Another blood test

posted in: Cancer 0

Doc asks Husband how he feels: ‘Good’. ‘Good’, responds Doc. No ‘lumps or bumps’ declares Doc after a brief examination. Husband mentions the continuing discomfort from where his spleen was but all in all he feels fine.

We ask what the blood numbers are… Red cells are down a bit to 96, platelets have dropped to 114. ‘Big drop in platelets’, remarks Husband. ‘Yes’, responds Doc. They are in monosyllabic mode. I think Doc is giving us a moment to process the implications. I feel sick.

Doc explains that they won’t be pushing Husband into treatment yet but that there’s no point watching him get unwell and not doing anything about it. Nothing will happen fast – it will just gradually get worse – but there’s no point waiting too long.

The treatment plan will involve at least six 3-week periods of uninterrupted treatment and no possibility of working. There is no advantage to delaying the start of treatment but no real advantage in starting immediately either – it’s partly down to Husband and whether he wants to get the treatment over with during the winter so that he can enjoy next summer.

Treatment will include Rituximab, possibly with Bendamustine, although Doc adds ‘I hope not at this stage – it’s tough, although you should get through it okay’.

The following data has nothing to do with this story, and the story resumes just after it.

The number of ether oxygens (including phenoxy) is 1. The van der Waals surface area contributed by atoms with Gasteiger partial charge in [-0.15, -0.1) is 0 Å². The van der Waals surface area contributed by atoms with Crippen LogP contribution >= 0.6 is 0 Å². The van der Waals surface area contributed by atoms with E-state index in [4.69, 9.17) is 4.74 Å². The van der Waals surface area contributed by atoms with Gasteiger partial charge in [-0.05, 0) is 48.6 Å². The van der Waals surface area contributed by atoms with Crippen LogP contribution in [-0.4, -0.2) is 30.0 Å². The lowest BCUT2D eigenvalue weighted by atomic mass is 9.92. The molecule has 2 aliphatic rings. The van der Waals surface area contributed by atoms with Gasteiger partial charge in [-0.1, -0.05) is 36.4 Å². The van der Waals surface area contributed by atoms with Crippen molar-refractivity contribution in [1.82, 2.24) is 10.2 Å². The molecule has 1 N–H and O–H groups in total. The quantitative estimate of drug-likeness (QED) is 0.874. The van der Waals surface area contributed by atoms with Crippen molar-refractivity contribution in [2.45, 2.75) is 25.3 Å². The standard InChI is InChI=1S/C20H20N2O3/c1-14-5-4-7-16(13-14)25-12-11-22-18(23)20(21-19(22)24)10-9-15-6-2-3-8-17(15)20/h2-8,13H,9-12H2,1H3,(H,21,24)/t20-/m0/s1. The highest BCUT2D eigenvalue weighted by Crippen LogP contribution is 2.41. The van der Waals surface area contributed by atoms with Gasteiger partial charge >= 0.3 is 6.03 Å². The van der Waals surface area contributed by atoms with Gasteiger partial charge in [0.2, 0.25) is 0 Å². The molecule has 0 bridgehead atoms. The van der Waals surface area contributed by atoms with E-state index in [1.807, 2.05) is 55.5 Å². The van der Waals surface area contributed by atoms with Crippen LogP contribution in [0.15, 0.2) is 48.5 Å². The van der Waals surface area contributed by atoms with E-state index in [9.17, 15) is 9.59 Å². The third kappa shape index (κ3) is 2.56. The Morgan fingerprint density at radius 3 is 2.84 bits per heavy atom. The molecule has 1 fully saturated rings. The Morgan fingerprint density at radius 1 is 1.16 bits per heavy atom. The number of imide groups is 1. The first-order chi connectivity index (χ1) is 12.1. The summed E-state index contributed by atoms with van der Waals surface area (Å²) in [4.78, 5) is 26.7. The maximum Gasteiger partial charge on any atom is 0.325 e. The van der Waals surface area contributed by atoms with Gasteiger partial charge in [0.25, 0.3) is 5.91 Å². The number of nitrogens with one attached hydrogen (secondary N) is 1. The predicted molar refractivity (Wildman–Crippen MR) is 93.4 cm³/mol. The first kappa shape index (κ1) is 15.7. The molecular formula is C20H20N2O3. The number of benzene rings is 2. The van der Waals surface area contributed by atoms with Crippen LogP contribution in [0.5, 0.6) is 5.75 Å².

Have you researched treatments? Is there anything in particular that you’d like?’ ‘No we haven’t done much research – we were hoping that the splenectomy would give a longer remission and that we wouldn’t have to be thinking about chemo yet’… Of course we have heard of Rituximab so it’s terribly reassuring to hear that mentioned.

Doc says he’ll confer with the lymphoma experts to discuss the best course of action and will get back to us.

So we walk back down the same corridor we walked when Husband was first diagnosed just over a year ago. The news is not great but we’re better able to process it this time – it’s weird how you don’t get used to living with cancer but you do have to find ways of getting on with it. This is bitterly disappointing but there are treatment options. This will be another tough winter but it’s not likely to be Husband’s last and I am grateful for that.

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